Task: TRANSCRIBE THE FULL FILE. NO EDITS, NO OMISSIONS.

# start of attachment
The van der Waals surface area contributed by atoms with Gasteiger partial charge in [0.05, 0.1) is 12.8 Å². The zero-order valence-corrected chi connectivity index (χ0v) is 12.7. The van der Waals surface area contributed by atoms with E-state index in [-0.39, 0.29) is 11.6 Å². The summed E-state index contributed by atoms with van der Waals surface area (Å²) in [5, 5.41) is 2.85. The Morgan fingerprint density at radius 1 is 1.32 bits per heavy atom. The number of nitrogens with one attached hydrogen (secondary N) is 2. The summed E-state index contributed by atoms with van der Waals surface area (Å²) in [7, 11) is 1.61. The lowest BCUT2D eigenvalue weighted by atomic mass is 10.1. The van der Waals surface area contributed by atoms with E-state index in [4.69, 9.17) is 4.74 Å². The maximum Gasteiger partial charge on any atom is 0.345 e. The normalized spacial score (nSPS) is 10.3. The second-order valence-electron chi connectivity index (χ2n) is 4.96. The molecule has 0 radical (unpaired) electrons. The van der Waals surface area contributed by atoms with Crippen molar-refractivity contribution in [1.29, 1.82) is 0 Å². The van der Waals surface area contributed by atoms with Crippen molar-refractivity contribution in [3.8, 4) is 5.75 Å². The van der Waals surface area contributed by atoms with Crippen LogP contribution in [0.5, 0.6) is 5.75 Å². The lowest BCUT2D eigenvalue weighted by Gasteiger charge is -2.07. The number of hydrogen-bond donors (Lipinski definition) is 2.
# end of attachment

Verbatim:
The van der Waals surface area contributed by atoms with Gasteiger partial charge in [0.05, 0.1) is 12.8 Å². The zero-order valence-corrected chi connectivity index (χ0v) is 12.7. The van der Waals surface area contributed by atoms with E-state index in [-0.39, 0.29) is 11.6 Å². The summed E-state index contributed by atoms with van der Waals surface area (Å²) in [5, 5.41) is 2.85. The Morgan fingerprint density at radius 1 is 1.32 bits per heavy atom. The number of nitrogens with one attached hydrogen (secondary N) is 2. The summed E-state index contributed by atoms with van der Waals surface area (Å²) in [7, 11) is 1.61. The lowest BCUT2D eigenvalue weighted by atomic mass is 10.1. The van der Waals surface area contributed by atoms with E-state index in [4.69, 9.17) is 4.74 Å². The maximum Gasteiger partial charge on any atom is 0.345 e. The normalized spacial score (nSPS) is 10.3. The second-order valence-electron chi connectivity index (χ2n) is 4.96. The molecule has 0 radical (unpaired) electrons. The van der Waals surface area contributed by atoms with Crippen molar-refractivity contribution in [1.29, 1.82) is 0 Å². The van der Waals surface area contributed by atoms with Crippen molar-refractivity contribution in [3.8, 4) is 5.75 Å². The van der Waals surface area contributed by atoms with Crippen LogP contribution in [0.5, 0.6) is 5.75 Å². The lowest BCUT2D eigenvalue weighted by Gasteiger charge is -2.07. The number of hydrogen-bond donors (Lipinski definition) is 2.